1930 Cadillac V-16 Sport Phaeton by Fleetwood
Sold For $802,500Inclusive of applicable buyer's fee.
RM | Sotheby's - AMELIA ISLAND 6 - 7 MARCH 2020 - The Keith Crain Collection
- Offered from the Keith Crain Collection
- Formerly owned by Joe Runyan and Otis Chandler
- Excellent older restoration in the wonderful color of Bottle Green
- Featured in numerous books and magazine articles
- A respected and well-known example for nearly 70 years
- Classic Car Club of America (CCCA) Full Classic
THE SPORT PHAETON
One of the most beautiful bodies mounted to the early Cadillac V-16 chassis was the sport phaeton, body style 4260. A modern update of the traditional “dual cowl” phaeton, which provided a second cowl and windshield for the rear-seat passengers, it had a windshield mounted directly behind the front seat. This windshield could be raised and lowered in and out of the seat by means of a small hand crank, thus refining the lines of the car by removing the bulky and awkward second cowl. Typical of designs for this chassis, it had excellent proportions thanks to a very long hood and low beltline, and it looked spectacular with the top either up or down.
Only 85 sport phaetons were built for the V-16 chassis in 1930 and 1931 combined. Cadillac historians record the existence of seventeen authentic survivors. It is worth noting that one of the seventeen represents the V-16 in General Motors’ own corporate Heritage Collection—high praise, indeed.
ENGINE NO. 702515
The sport phaeton with engine no. 702515 was originally delivered by the Towell Cadillac Company of Cleveland with the notation “Tag P.W. Harvey.” Perry Williams Harvey was a multimillionaire leader in Cleveland business and political circles; married into the politically prominent Hanna family, he was also an avid sportsman and collector of rare books. He died in 1932; thus, his ownership was unfortunately brief.
The car’s next known owner was Bennett Hammond of Brandy Flip Farm in Nicasio, California, from whom Joseph Runyan of Pasadena purchased it in 1952. Mr. Runyan would recall later, with no small amount of bemusement, that he paid $25 for the car. It had been abandoned on the Hammond property, and the seller was simply thrilled to have it out of his way. The new owner set about restoring it. Reportedly he spent $2,500 on the job, a figure that at the time seemed outrageous for “fixing up” an old car. The result, complete with a hand-rubbed paint job literally applied under the Runyans’ backyard shade tree, won numerous prizes in West Coast competition.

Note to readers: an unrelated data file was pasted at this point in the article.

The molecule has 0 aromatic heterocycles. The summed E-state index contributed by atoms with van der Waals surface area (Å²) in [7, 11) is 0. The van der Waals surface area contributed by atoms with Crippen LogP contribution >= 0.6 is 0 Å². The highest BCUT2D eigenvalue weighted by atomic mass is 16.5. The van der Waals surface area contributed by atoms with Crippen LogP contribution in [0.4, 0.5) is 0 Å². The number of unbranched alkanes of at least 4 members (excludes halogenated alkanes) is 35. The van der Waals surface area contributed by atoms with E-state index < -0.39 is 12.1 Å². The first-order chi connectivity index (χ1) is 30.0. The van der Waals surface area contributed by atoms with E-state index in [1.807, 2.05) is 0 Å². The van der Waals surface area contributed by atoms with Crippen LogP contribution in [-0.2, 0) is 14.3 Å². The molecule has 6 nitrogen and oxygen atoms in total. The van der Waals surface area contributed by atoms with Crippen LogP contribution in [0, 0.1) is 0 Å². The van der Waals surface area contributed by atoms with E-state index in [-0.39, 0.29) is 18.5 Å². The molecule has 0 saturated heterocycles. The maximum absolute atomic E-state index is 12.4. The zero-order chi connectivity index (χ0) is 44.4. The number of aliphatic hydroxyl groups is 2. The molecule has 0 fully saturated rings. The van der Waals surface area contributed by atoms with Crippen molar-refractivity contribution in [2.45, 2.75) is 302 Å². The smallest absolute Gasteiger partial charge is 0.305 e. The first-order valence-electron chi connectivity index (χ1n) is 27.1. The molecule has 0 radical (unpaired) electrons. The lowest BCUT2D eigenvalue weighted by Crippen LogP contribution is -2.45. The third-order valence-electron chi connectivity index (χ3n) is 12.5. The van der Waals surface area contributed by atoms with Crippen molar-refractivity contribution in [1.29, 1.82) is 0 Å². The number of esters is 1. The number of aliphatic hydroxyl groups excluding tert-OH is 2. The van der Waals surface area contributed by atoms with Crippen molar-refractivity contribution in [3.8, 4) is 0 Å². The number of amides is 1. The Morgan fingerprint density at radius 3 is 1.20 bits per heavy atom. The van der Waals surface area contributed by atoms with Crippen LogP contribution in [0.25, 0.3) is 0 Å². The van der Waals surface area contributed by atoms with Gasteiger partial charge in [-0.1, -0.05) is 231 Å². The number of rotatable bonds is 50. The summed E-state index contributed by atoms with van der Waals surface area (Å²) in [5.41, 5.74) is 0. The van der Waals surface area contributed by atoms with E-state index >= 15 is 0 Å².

This was among the first V-16 Cadillacs to be treated as something unique, different, and special—not just an old car, but a collector’s item. As the great Classics began to achieve collectability, the finest examples were the first to be noticed, and Mr. Runyan had the best V-16 sport phaeton around. Accordingly, it appeared in the pages of Roy Schneider’s Sixteen Cylinder Motorcars and in Maurice Hendry’s Cadillac, Standard of the World: A Complete History. It was also the subject of a feature article in the October 1967 issue of Car Classics.
THE TREASURED V-16
Mr. Runyan held on to the V-16 for the rest of his life; meticulously restored and maintained, it was famously the sport phaeton that was universally desired but could not be bought. He began a fresh restoration in the early 1990s, completed shortly before his passing in 1995, with the color changed to the wonderfully subtle shade of Bottle Green. When the Runyan family decided to part with the Cadillac, legendary sportsman and Classic collector Otis Chandler was the first to express his interest. Mr. Chandler endeavored to complete a careful refreshing of the restoration, resulting in a 95.25 score and 2nd in Class at the Classic Car Club of America Grand Classic in July 1997. It was later invited to be shown at the Pebble Beach Concours d’Elegance, appearing in 1998 and receiving 3rd in Class.
The car subsequently would become one of the treasured favorites in the Chandler collection, steadily remaining while multiple other V-16s came and went over the years. Like Joe Runyan, Otis Chandler had bought the sport phaeton for keeps. Only after his passing was it acquired, in 2006, by Keith Crain, with whom it has now remained for 14 years. Its last appearance at Pebble Beach was in 2009, and thus it is now eligible to be displayed once again by a new caretaker.
The Runyan-Chandler sport phaeton remains what it has always been: a beloved, respected, almost universally known car in V-16 circles. It was, after all, one of the cars that started it all—the one every enthusiast remembers from the magazines and books of his childhood.